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REAL LIFE YBF: Virginia Teacher Rodney Robinson Named 2019 National Teacher Of The Year, And His Story Has Our Jaws On The Floor!

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A black man was named the 2019 National Teacher of the Year! Meet Rodney Robinson inside...

Rodney Robinson (aka Big Rob) is a black man working every day to empower black youth and we stan a real life YBFer. Now, he's being recognized for all his good efforts.

The 19-year teaching veteran won the 2019 National Teacher of the Year award after topping more than 3.6 million other teachers in the U.S. for the honor. He teaches young, black youth at Virgie Binford Educational Center, a school inside the Richmond Juvenile Detention Center in Richmond, Va. A job he said he took because he wanted to better understand why so many students go directly from school to prison.

“Kids deserve a second chance and I’m here to give them that chance that they deserve,” Robinson said.

Robinson believes all children deserve a great education, but he understands all students aren't on the same level. So, his goal is to make sure every student gets what they need to achieve at a high level.

"I give my kids empathy, not sympathy, and that's the key," Robinson told The Associated Press. "It's all about empathizing — understanding their situation, but teaching them how to overcome."

As Teacher of the Year, Robinson will spend the next year traveling the country to advocate for students and teachers. He said he plans to focus on ensuring equity for all students and recruiting more black and Hispanic men as teachers. Robinson is among just about 2% of teachers in U.S. public schools who are black men. Another 2% are Hispanic men.

The 40-year-old is graduate of Virginia State University, a historically black university (HBCU). He earned a master's degree from the Virginia Commonwealth University School of Education and has taught history/social studies to students from sixth to twelfth grade. He covers his classroom walls with images of famous African Americans — scientists, politicians, writers and other heroes to the students - to show his students if they can do it, so can you.

The veteran teacher says he became a teacher in honor of his mother, who struggled to get her high school diploma amid poverty and segregation in rural Virginia. While he was high school, his mom went back to school to receive her GED.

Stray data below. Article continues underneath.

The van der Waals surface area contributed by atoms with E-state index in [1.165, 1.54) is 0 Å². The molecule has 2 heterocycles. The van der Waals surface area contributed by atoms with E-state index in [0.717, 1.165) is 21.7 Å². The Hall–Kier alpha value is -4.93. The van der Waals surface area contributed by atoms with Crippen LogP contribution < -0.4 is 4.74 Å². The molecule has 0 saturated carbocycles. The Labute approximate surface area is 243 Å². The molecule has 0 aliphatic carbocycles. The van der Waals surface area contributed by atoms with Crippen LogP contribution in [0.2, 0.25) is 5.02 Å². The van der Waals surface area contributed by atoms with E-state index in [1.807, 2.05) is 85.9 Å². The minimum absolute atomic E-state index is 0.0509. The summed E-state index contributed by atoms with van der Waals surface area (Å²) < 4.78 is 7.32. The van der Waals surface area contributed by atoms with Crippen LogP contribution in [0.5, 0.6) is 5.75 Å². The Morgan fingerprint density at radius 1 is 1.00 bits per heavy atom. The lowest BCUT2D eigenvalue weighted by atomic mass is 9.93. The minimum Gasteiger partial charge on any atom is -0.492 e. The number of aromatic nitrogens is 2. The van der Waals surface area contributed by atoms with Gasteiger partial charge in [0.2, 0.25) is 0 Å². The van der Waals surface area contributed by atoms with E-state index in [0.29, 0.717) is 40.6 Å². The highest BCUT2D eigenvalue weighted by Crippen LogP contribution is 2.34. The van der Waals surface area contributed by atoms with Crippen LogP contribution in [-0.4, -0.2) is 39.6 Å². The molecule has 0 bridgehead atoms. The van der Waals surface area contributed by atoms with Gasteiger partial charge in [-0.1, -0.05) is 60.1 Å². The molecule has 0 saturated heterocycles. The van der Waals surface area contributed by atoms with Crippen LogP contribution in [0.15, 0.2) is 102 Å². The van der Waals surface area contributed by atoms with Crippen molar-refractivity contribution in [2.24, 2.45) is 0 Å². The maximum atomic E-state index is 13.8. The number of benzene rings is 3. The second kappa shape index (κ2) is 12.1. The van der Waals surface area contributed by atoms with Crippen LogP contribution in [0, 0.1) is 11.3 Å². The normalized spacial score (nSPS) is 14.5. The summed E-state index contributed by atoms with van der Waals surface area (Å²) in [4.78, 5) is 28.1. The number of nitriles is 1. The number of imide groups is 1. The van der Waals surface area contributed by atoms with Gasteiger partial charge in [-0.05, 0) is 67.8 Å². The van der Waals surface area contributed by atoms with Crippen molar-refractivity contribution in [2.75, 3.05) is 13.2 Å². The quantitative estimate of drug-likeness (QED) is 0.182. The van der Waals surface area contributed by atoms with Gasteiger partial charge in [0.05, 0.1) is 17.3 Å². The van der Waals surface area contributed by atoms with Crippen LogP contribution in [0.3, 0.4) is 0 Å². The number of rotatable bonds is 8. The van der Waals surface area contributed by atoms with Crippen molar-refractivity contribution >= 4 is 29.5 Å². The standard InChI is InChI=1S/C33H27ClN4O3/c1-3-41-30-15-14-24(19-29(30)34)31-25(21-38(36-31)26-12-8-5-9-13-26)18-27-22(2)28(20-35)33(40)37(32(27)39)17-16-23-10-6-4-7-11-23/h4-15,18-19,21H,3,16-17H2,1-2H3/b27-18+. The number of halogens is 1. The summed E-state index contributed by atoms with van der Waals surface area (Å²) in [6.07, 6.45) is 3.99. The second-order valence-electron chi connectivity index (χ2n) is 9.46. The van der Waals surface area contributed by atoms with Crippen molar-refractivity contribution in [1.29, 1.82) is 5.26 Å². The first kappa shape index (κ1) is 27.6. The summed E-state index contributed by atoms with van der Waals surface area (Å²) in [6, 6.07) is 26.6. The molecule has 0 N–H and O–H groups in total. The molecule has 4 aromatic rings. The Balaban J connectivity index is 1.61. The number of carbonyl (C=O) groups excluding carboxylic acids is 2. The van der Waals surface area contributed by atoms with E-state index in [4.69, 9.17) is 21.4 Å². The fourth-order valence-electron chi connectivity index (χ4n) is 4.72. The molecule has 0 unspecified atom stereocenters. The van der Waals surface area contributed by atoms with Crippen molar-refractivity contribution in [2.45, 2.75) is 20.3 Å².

"I saw a different side of my mother in those classes, and I really enjoyed that side. I was like, is this what learning does? It inspires this type of feeling?" he said. "That really inspired me to become a teacher."

He also credits his father for being the backbone of their family and teaching him the value of hard work:

 

 

"My mom was my inspiration for education but my dad was the backbone of the family who taught me the values of hard work and family," he tweeted." He and mom were married almost 40 years before he passed. I know he is looking down with pride and I hope to be half the man he was."

Robinson worked at Armstrong High School, a school in a section of Richmond plaqued by crime and violence. After 12 years there, he took the job at the dentention center. The crimes the youth at the center are charged with range from robbery all the way up to murder.

"What better way to learn about the school-to-prison pipeline than to go into an actual jail or prison and teach the children," he said.

During his time at the dentention center, he has seen some heartbreaking things, but that's what keeps him motivated to help empower these kids to do better.

He shared the story - which had all of our jaws on the floor - of two students he assigned to work on a project together. Six months later, one of the students was dead and the other was charged with his murder. Tragic.

"Having to compartmentalize that and still give that kid a quality education, that's hard," he said. "My kids have overcome some tremendous odds and been through some traumatic, horrific circumstances, yet they still triumph, they still have dreams, they will want to be doctors and lawyers and everything you can of."

"Helping kids channel all that energy and dreams into something positive to where they can see an outcome and a result, that is what I love most about teaching."

Whew.  An inspiration.

Peep his interview on "CBS This Morning" below:

He's already back at work and ready to turn up with his students:

 

 

HA!

Today, he was celebrated at his school for the national honor:,

 

 

Congrats, Mr. Robinson! Keep doing what you're doing because it's much needed.

 

Photos: Rodney Robinson/YouTube Screenshot

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